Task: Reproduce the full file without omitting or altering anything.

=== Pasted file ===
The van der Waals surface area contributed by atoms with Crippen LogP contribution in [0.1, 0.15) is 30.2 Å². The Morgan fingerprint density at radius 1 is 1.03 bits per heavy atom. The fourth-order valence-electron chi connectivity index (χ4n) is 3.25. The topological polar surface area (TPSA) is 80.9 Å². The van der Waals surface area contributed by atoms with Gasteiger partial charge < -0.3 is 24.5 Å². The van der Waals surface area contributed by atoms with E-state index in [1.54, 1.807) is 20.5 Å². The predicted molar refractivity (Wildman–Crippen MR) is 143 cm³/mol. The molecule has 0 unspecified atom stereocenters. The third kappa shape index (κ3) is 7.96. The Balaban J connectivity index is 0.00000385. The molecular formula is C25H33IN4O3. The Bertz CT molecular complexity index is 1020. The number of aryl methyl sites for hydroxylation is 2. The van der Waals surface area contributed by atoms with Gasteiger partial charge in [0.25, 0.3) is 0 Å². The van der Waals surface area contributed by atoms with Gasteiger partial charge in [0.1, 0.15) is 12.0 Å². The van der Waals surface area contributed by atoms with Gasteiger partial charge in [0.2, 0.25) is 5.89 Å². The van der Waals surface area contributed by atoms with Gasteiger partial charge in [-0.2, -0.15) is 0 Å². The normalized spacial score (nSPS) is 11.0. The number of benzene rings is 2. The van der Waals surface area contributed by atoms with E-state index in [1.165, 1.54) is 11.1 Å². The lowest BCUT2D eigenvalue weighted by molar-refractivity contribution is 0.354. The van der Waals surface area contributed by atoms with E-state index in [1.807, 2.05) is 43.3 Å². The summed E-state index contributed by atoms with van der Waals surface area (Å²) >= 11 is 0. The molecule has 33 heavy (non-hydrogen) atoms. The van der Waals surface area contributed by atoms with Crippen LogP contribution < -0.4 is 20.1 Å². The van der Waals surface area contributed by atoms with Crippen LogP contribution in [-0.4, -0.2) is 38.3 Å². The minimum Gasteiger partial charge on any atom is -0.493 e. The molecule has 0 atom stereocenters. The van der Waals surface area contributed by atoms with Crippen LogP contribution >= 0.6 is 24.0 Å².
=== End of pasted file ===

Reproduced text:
The van der Waals surface area contributed by atoms with Crippen LogP contribution in [0.1, 0.15) is 30.2 Å². The Morgan fingerprint density at radius 1 is 1.03 bits per heavy atom. The fourth-order valence-electron chi connectivity index (χ4n) is 3.25. The topological polar surface area (TPSA) is 80.9 Å². The van der Waals surface area contributed by atoms with Gasteiger partial charge < -0.3 is 24.5 Å². The van der Waals surface area contributed by atoms with E-state index in [1.54, 1.807) is 20.5 Å². The predicted molar refractivity (Wildman–Crippen MR) is 143 cm³/mol. The molecule has 0 unspecified atom stereocenters. The third kappa shape index (κ3) is 7.96. The Balaban J connectivity index is 0.00000385. The molecular formula is C25H33IN4O3. The Bertz CT molecular complexity index is 1020. The number of aryl methyl sites for hydroxylation is 2. The van der Waals surface area contributed by atoms with Gasteiger partial charge in [0.25, 0.3) is 0 Å². The van der Waals surface area contributed by atoms with Gasteiger partial charge in [0.1, 0.15) is 12.0 Å². The van der Waals surface area contributed by atoms with Gasteiger partial charge in [0.2, 0.25) is 5.89 Å². The van der Waals surface area contributed by atoms with Gasteiger partial charge in [-0.2, -0.15) is 0 Å². The normalized spacial score (nSPS) is 11.0. The number of benzene rings is 2. The van der Waals surface area contributed by atoms with E-state index in [1.165, 1.54) is 11.1 Å². The lowest BCUT2D eigenvalue weighted by molar-refractivity contribution is 0.354. The van der Waals surface area contributed by atoms with E-state index in [1.807, 2.05) is 43.3 Å². The summed E-state index contributed by atoms with van der Waals surface area (Å²) >= 11 is 0. The molecule has 33 heavy (non-hydrogen) atoms. The van der Waals surface area contributed by atoms with Crippen LogP contribution < -0.4 is 20.1 Å². The van der Waals surface area contributed by atoms with Crippen LogP contribution in [-0.4, -0.2) is 38.3 Å². The minimum Gasteiger partial charge on any atom is -0.493 e. The molecule has 0 atom stereocenters. The van der Waals surface area contributed by atoms with Crippen LogP contribution >= 0.6 is 24.0 Å².